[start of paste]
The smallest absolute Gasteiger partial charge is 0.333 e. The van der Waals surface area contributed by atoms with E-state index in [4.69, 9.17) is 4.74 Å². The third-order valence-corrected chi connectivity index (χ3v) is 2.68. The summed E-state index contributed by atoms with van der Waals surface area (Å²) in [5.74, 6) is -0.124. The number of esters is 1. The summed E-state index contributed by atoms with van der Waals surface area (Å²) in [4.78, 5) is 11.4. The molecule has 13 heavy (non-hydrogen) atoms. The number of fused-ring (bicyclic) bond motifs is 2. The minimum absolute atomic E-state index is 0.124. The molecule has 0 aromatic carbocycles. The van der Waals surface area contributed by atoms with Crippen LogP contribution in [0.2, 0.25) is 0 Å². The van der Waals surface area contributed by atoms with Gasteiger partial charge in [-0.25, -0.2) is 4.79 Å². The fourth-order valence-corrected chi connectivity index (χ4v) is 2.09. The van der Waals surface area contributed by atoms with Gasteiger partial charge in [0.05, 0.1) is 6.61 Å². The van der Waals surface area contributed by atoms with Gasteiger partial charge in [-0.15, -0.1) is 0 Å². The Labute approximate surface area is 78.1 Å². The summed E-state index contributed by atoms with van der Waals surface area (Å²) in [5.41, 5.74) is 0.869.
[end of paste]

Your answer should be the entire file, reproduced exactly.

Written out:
The smallest absolute Gasteiger partial charge is 0.333 e. The van der Waals surface area contributed by atoms with E-state index in [4.69, 9.17) is 4.74 Å². The third-order valence-corrected chi connectivity index (χ3v) is 2.68. The summed E-state index contributed by atoms with van der Waals surface area (Å²) in [5.74, 6) is -0.124. The number of esters is 1. The summed E-state index contributed by atoms with van der Waals surface area (Å²) in [4.78, 5) is 11.4. The molecule has 13 heavy (non-hydrogen) atoms. The number of fused-ring (bicyclic) bond motifs is 2. The minimum absolute atomic E-state index is 0.124. The molecule has 0 aromatic carbocycles. The van der Waals surface area contributed by atoms with Crippen LogP contribution in [0.2, 0.25) is 0 Å². The van der Waals surface area contributed by atoms with Gasteiger partial charge in [-0.25, -0.2) is 4.79 Å². The fourth-order valence-corrected chi connectivity index (χ4v) is 2.09. The van der Waals surface area contributed by atoms with Gasteiger partial charge in [0.05, 0.1) is 6.61 Å². The van der Waals surface area contributed by atoms with Gasteiger partial charge in [-0.15, -0.1) is 0 Å². The Labute approximate surface area is 78.1 Å². The summed E-state index contributed by atoms with van der Waals surface area (Å²) in [5.41, 5.74) is 0.869.